The play is opened up from the hotel room to give the audience views of the penitentiary, city streets, and the intrusion of television. The prison shows us Sherry's present circumstances, how she has adapted, and why she would like a break. The city streets bring us shop windows, people, and sudden violence. The television intrudes with an insipid telethon with a mediocre entertainer to contrast the life and death stakes facing our characters.

I find Tight Spot an engrossing and fascinating crime drama with an outstanding cast and taut direction. If you haven't seen it, give it a try. If, like me, you saw it eons ago, surprise yourself with a revisit to the Noirvember Hotel.

Of note:


Actress Katherine Anderson is a ray of sunshine in the dark environs as prison guard Willoughby. According to online sources, Ms. Anderson turns 99 on December 11th.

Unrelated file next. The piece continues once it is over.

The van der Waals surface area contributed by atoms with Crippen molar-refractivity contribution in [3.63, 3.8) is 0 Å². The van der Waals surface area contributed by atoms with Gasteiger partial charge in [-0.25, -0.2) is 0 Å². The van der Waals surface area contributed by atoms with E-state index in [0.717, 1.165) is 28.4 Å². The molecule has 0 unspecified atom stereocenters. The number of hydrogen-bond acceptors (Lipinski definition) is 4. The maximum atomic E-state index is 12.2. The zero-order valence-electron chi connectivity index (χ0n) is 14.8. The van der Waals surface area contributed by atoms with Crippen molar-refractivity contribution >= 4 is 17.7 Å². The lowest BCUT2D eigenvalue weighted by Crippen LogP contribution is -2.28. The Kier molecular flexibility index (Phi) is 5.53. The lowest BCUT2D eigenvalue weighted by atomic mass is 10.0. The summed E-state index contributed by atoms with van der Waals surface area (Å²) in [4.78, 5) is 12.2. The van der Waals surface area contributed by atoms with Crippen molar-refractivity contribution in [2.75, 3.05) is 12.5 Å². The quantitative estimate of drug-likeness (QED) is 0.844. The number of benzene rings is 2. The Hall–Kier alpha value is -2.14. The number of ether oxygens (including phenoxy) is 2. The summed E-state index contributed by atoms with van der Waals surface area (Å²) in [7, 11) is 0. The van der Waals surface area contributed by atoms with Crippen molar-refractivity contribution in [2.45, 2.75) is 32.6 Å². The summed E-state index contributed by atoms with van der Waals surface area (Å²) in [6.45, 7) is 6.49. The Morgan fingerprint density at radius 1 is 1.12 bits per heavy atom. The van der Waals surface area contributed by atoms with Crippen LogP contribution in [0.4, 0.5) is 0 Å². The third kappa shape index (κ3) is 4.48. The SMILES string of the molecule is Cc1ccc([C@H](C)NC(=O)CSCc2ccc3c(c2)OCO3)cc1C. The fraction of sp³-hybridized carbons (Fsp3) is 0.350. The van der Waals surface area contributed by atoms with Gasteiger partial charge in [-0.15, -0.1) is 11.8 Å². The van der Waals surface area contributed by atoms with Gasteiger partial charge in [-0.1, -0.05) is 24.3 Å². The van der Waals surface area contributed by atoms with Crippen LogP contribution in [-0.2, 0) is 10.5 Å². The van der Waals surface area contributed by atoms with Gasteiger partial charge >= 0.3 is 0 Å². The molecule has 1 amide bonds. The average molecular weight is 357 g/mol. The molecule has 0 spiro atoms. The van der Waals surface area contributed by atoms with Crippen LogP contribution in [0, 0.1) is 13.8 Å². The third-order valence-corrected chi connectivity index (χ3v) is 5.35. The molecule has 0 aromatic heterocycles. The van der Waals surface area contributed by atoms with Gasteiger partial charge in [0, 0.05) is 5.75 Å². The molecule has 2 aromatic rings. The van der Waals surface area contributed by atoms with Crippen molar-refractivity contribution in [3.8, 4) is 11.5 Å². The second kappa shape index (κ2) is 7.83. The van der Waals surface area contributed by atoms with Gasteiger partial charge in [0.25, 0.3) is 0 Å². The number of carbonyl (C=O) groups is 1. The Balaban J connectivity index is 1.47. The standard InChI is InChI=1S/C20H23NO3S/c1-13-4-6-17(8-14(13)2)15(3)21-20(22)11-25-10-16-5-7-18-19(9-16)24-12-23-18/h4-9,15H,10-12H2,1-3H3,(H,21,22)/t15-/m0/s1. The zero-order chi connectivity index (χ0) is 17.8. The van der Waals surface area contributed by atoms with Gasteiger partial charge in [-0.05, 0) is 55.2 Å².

Friday, November 12, 2021

THE DISTRACTION BLOGATHON: Sherlock Holmes in Washington, 1943

 

Rebecca Deniston of Taking Up Room is hosting The Distraction Blogathon from November 12th to 14th. Join the fun HEREBlogathon Wrapup

Rebecca's blogathon mandate: "MacGuffin's. Red herrings. Dangling carrots. Bait and switch. Whatever. We all know how movies mess with our heads."


My contribution to the blogathon includes both a distraction and a MacGuffin.


Basil Rathbone

Putting the distraction in The Distraction Blogathon is Basil's "do" as Sherlock Holmes. It is not the first time he has startled us in this way but, thankfully, it will be the last.

Gerald Hamer

Meet John Grayson, an unassuming law clerk who is in actuality Alfred Pettibone, secret agent. He is transporting vital information from the U.K. to the American government. He and the document are in danger.